Porter County is still in a jam when it comes to keeping its Enhanced 911
operating past 2014, but the county council believes the solution will
manifest with continued collaboration with the eleven municipalities.
About half of the county’s municipalities were represented for a special
discussion at Tuesday’s Council meeting to consider a direction for finding
a solution to overcome the more than $2 million in yearly losses anticipated
if no remedy is put in place by 2014.
State in need of
Local state Rep. Ed Soliday, R-Valparaiso, got the talk moving by outlining
to council members on where the state assembly is moving, or not moving, on
Soliday said lobbying for additional 911 money was heavy this year as all
counties are seeing facing deficits for their 911 dispatch centers.
“Porter County is not unique in struggling with this issue,” he said.
The state is appropriating $21 million more for county 911 operations
throughout Indiana’s 92 counties but is contemplating on how it will decide
to distribute the amount based on an assortment of variables including
county size and population, operating budget amounts and how fiscally
responsible a county is, Soliday said.
The state will take the previous three year average for phone surcharge fees
and set it as the minimum for how much will be appropriated for each county.
Porter can expect at least $1.6 million, the same it has been collecting
from landline and cell phone surcharges. However, whatever amounts may
follow will not be able to suffice for Porter County’s E-911 projected
budget of $3.6 million.
New legislation put the surcharges on cell phones and landlines at 90 cents
per month and 50 cents for every reload on prepaid cell phones.
Any additional money brought in, the state will take 10 percent and divide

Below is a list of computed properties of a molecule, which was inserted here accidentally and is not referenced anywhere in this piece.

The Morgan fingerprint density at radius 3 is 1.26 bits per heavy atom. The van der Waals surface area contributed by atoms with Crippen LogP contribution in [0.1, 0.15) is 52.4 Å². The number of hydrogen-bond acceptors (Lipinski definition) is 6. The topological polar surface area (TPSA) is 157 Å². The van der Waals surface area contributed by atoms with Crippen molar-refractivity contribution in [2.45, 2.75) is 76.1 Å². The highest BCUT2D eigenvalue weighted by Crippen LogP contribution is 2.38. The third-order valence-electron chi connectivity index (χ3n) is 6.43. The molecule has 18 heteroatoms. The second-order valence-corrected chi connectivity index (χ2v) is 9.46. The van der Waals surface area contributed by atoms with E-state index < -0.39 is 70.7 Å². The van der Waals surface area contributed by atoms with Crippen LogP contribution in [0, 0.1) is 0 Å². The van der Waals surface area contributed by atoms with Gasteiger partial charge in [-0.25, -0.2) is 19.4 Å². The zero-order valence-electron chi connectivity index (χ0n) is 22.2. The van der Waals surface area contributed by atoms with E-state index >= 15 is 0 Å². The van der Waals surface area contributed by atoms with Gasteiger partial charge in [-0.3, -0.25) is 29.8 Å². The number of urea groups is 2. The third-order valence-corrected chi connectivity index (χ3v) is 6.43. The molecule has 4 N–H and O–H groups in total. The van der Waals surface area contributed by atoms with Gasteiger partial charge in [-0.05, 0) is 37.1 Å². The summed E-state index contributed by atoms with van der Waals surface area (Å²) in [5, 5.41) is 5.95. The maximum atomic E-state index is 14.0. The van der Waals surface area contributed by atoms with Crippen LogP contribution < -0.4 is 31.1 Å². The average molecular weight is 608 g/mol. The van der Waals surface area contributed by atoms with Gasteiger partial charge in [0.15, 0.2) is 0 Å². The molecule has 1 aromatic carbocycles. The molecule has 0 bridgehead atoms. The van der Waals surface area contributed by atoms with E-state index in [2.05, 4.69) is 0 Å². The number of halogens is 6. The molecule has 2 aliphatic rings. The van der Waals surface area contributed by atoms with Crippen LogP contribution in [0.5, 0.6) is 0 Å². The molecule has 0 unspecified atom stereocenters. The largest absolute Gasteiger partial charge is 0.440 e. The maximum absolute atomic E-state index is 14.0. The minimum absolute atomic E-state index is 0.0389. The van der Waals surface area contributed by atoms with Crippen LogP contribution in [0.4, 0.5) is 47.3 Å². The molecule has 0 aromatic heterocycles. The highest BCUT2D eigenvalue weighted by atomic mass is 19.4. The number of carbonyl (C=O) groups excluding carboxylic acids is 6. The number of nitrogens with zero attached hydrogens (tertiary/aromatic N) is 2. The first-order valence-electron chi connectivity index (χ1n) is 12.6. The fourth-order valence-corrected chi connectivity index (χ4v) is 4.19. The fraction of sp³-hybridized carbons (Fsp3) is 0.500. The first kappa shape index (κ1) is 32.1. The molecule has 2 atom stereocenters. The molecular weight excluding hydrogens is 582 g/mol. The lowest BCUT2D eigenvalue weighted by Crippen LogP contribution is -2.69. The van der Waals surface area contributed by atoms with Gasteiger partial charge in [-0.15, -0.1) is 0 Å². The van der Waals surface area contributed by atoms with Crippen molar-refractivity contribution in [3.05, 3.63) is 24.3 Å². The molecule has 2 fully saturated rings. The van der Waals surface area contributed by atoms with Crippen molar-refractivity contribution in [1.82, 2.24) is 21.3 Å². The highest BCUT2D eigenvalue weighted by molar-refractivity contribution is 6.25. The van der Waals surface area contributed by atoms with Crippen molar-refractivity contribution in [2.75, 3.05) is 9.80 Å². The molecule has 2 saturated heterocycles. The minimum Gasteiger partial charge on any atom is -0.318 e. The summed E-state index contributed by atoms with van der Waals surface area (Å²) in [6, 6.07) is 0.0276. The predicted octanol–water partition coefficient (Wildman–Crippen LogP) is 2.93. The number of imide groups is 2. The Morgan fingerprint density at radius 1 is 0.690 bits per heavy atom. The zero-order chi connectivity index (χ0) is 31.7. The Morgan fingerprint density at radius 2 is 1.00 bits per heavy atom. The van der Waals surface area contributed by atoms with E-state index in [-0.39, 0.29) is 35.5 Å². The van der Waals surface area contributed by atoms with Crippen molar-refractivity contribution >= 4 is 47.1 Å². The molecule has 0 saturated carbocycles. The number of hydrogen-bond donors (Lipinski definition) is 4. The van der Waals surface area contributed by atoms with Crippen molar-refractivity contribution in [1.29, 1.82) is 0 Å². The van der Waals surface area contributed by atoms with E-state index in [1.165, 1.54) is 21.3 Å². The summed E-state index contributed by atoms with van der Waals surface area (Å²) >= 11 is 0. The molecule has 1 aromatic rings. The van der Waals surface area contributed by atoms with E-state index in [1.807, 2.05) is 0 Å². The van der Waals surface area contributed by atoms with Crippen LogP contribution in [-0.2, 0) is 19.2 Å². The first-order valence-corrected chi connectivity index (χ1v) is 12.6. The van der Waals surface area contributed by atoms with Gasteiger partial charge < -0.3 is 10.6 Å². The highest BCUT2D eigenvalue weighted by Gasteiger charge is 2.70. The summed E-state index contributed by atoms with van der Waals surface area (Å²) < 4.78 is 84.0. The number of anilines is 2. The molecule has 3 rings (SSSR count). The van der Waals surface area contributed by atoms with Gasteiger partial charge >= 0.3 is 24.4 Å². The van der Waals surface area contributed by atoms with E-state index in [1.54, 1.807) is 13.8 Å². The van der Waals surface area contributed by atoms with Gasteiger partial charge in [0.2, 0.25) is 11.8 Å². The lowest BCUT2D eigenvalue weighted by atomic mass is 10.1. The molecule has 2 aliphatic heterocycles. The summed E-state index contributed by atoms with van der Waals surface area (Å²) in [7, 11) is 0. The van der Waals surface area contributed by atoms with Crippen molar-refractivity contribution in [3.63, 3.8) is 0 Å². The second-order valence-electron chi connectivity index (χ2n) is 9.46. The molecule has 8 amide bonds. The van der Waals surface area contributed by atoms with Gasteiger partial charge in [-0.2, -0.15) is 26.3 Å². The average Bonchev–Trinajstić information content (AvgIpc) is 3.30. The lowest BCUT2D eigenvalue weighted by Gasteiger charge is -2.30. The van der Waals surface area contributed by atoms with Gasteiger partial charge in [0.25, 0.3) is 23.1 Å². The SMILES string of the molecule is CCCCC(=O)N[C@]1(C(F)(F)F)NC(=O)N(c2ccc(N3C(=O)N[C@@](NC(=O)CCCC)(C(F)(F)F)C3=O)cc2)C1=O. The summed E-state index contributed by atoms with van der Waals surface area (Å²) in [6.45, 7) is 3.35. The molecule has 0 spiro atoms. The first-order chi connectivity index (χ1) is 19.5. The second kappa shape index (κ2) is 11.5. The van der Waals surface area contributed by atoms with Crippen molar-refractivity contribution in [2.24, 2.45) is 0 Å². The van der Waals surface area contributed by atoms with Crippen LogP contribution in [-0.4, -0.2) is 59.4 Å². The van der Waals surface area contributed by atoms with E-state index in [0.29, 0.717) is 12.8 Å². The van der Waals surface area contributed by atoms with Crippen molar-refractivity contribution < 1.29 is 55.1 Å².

it evenly to each county and the rest will be divvied up based on
Soliday said the newly formed state 911 board will have the option to raise
the monthly surcharges by 10 cents each year without needing prior approval
by the legislation.
Counties are required by Dec. 31, 2014, to consolidate their dispatching
centers to one Public Safety Answering Points (PSAPs) or else revenue from
phone fees will be withheld, Soliday said. Consolidating may be challenging
for a few counties such as Lake which currently has 19 PSAPs.
Disputes with telecommunication companies over surcharge amounts have
stifled progress as the companies are asking to see more empirical data from
the state assembly on how much it costs to run 911 dispatching centers.
Soliday said the state expects to have the data by summer 2013 and counties
can expect a more sophisticated funding formula once it is processed.
Soliday said it is not in his authority to decide how Porter County should
proceed but gave his opinion that the county should “go slow” since the
state is still moving on the issue.
“If you make a huge move, you are going to be reacting to us. And we (the
state) are not stable,” said Soliday.
Search for an
Council members thanked Soliday for his input but a few like Jim Biggs,
R-1st, felt the suggestion to wait could be detrimental and emphasized some
form of remedy should be immediately sought by resuming the original notion
of working on a funding plan with all municipalities.
“I think the answer is going to come through us,” he told the city and town
representatives present at the meeting. “Extending it out another year will
be a huge mistake.”
Council President Dan Whitten, D-at large, said many of the municipalities
have responded to the council’s cry saying they know the importance of 911
but currently do not have any funds available to pitch in. A letter from
Portage Mayor James Snyder expressed interest in taking back the city’s
general dispatching if the city had the financial means to do so.
Valparaiso City Council President Jan Dick from the floor said if his board
did hand over funds, cuts will have to be made somewhere in the city’s
Geof Benson, president of the Beverly Shores town council, said the town has